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Bank cuts rate by 1%

The Bank of England’s Monetary Policy Committee has cut the Bank base rate by another 1 per cent to 2 per cent.

This drop sees the base rate fall to 2 per cent, its lowest rate since 1951, which highlights the state of the ailing economy.

Last month the Bank cut rates by 1.5 per cent, which led to widespread demand for a reduction in mortgage rates.

Although mortgage borrowers will benefit from the cut, savers are set to be hit as their rates follow the drop.

Jones Lang LaSalle head of EMEA research Paul Guest says: “This interest rate cut was necessary despite the 150 reduction just a month ago. Investor and occupier confidence are crumbling and the wholesale money market continues to be very restricted.”

Marsh & Parsons estate agents managing director Peter Rollings says: “This is a kneejerk reaction from the authorities – it doesn’t matter how low interest rates go if banks continue to hoard their cash.

“I don’t want to seem ungrateful, but interest rates mean very little compared to the amount of money in the mortgage markets – this is the lynch pin for the property industry. Without movement in the housing market, the whole economy suffers.”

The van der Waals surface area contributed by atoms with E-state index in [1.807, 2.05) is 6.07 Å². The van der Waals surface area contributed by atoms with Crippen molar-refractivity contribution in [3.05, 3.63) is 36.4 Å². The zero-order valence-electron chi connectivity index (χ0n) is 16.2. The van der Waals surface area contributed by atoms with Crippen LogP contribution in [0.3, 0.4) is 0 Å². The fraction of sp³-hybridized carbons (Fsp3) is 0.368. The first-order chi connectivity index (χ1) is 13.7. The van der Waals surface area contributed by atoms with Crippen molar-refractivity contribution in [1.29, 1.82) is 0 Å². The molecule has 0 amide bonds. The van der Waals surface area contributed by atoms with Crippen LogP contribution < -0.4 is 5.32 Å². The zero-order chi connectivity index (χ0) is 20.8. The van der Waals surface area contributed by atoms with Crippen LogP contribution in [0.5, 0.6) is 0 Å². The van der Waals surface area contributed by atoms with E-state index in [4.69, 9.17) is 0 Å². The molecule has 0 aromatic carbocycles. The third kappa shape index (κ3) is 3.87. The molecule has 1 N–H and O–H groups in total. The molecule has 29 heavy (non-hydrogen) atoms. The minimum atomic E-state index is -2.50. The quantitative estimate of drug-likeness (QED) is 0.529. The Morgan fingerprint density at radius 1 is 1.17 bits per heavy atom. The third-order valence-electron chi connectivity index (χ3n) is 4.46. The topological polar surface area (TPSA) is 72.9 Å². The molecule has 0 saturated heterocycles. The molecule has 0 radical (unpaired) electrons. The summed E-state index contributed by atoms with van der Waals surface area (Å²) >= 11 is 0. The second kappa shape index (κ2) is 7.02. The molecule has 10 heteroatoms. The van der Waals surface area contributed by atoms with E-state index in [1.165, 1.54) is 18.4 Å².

Banks to follow RBS repo move

Royal Bank of Scotland says it will wait at least six months before it takes repossession action against borrowers with mortgage arrears and other banks look likely to follow suit.

Numbers racket

As part of a cost review, I am changing my firm’s telephone contract so that calls to 01 and 02 numbers are capped at a maximum charge of 10p for up to one hour.

2009 Forecast to be the year of income

BNY Mellon Asset Management head of distribution Paul Feeney believes the UK fund industry may contract by 20 per cent in the credit crunch and that 2009 will be the year of income.

Pbr can change the fund landscape

While it may not have been as attention-grabbing as headline cuts in VAT, the Government did make a number of tax concessions and planned changes on funds in last week’s pre-Budget report. And these changes may just help intermediaries in terms of choice for clients as well as in their tax planning.


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